By Roxana Tiron - 10/28/09 11:39 PM EDT
Grumman officials on Wednesday signaled they may take legal action to
convince the Pentagon to release pricing data from Boeing that could
prove critical in the battle to win an Air Force tanker contract worth
at least $35 billion.
Northrop and partner EADS North
America fear the Pentagon will make its choice based largely on price,
which they refer to as “a cost shootout.” They believe that would put
the Northrop-EADS team at a disadvantage because Boeing already knows
the cost of Northrop’s offering from a previous competition for the
tanker that was overturned.
the company is also keeping other options open for obtaining the
information, including pressing for the release of pricing data under
the Freedom of Information Act, or taking legal action.
Belote, Northrop’s vice president for communications, did not offer any
details about possible litigation and stressed that Northrop is trying
to resolve the issue before resorting to other options.
The Pentagon has asked Boeing to release information to Northrop, but so far it has declined.
are interested in working with the Air Force to resolve this issue as
soon as possible,” Belote said at a briefing with reporters Wednesday.
Belote contends that the Air Force broke federal acquisition regulations when it gave Northrop Grumman’s proposed bid price to Boeing rather than an overall cost evaluated by the Pentagon.
neither require — nor authorize — the disclosure of the awardees’
proposed cost or price. In fact, they expressly preclude the government
from revealing information such as this because it is confidential and
thus exempt from disclosure under the Freedom of Information Act,”
Belote said that his company disagrees with
the Pentagon’s argument that the pricing information Boeing received is
“outdated, inaccurate and not germane to this [new] selection.”
Grumman won the contract to provide the Air Force with a tanker based
on the new A330 from Airbus, whose parent company is EADS. While
debriefing Boeing, the Air Force disclosed the cost information of the
winning bidder, Northrop officials argue.
Boeing successfully protested the contract award with the Government Accountability Office (GAO) last year.
the Pentagon has opened a new competition to replace the Air Force’s
Eisenhower-era tankers. The competing companies have been given the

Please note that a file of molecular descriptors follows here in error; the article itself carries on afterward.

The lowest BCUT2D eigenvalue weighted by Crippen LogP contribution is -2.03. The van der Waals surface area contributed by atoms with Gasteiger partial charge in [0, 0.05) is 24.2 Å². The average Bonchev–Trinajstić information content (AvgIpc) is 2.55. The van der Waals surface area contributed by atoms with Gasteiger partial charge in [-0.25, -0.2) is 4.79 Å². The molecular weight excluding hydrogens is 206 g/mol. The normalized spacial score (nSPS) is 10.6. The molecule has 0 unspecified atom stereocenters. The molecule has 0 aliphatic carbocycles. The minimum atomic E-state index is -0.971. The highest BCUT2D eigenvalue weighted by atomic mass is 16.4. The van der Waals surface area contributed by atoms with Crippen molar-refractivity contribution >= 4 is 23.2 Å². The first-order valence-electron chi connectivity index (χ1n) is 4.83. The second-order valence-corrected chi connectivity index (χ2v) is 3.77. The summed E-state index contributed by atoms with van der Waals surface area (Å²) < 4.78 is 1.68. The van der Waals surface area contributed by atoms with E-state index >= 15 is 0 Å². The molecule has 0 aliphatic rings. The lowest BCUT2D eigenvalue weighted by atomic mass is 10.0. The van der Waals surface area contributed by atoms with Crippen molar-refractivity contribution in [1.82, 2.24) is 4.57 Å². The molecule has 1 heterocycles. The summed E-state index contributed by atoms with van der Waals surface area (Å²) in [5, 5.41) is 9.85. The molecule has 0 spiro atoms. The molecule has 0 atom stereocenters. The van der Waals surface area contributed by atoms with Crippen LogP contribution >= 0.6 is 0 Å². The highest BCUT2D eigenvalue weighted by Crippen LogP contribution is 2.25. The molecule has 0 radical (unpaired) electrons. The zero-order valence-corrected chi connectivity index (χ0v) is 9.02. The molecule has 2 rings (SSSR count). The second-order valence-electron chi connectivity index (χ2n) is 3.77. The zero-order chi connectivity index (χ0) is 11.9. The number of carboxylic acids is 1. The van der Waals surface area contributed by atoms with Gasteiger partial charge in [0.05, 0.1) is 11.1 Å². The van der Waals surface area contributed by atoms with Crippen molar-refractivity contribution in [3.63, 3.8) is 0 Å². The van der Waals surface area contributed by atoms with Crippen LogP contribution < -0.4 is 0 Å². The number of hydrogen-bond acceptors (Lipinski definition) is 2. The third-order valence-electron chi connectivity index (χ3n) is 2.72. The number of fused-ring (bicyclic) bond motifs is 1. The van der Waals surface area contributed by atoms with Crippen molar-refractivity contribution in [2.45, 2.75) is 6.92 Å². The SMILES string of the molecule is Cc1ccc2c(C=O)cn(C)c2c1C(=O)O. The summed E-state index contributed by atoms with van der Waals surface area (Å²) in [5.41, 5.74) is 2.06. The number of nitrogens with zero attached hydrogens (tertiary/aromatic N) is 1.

chance to provide their comments on a draft request for proposals
before the government issues the actual request at the end of November
or early December.
Belote acknowledged that the tanker
contract is “important” to Northrop’s business. He and other company
officials declined to answer questions about whether the company would
protest the request of proposals with the GAO or pull out of the
“We really need to see what the final request
for proposals looks like before we make that determination,” said Mitch
Waldman, a Northrop vice president for business development.
Boeing on Wednesday criticized Northrop Grumman for airing its concerns publicly.
our opponent and their supporters have begun attacking the U.S. Air
Force and its tanker draft Request for Proposal, Boeing has chosen to
work within the process and continue asking questions, some of which
are posted on the Federal Business Opportunities website,” Bill
Barksdale, a Boeing spokesman, said in an e-mail statement to
“In the past, this competition to replace
America’s critical fleet of air refueling tankers has been fought very
publicly. Our preference is to allow the process to play out rather
than work the requirements through the media. We will talk about the
KC-X tanker competition when we’re ready and when it’s appropriate.”
Boeing’s congressional supporters have been vocal about issues they consider to be unfairly disadvantaging the company.
Norm Dicks (D-Wash.), a defense appropriator, recently wrote the
Pentagon’s director for defense procurement to say he had “serious
concerns” that the draft request for proposal demonstrated a “clear
bias” for Northrop. Boeing is expected to offer a 767 aircraft, which
is a smaller plane than the A330.
Dicks argued that the Air
Force was using unrealistic assessments of how much fuel will cost over
the plane’s life, and how much military bases might have to be modified
to house the new fleet of tankers. Dicks also charged that that the Air
Force’s requirement for passing fuel to another aircraft at 1,200
gallons per minute would favor the Northrop bid.
Dicks renewed his call for the Pentagon to factor in European
government subsidies in the development of Airbus aircraft.
The Alabama delegation also has been raising a ruckus over the draft request for proposals, arguing that it is already tilted toward Boeing.
Grumman and EADS plan to assemble the tankers in Mobile, Ala., and have
promised the creation of new jobs in the area. Boeing’s major tanker
operations would be in Washington state and Kansas.
Sen. Jeff Sessions (R) and House lawmakers from Alabama want to meet
with Defense Secretary William Gates to discuss their concerns before
the Pentagon releases the final version of the bidding rules.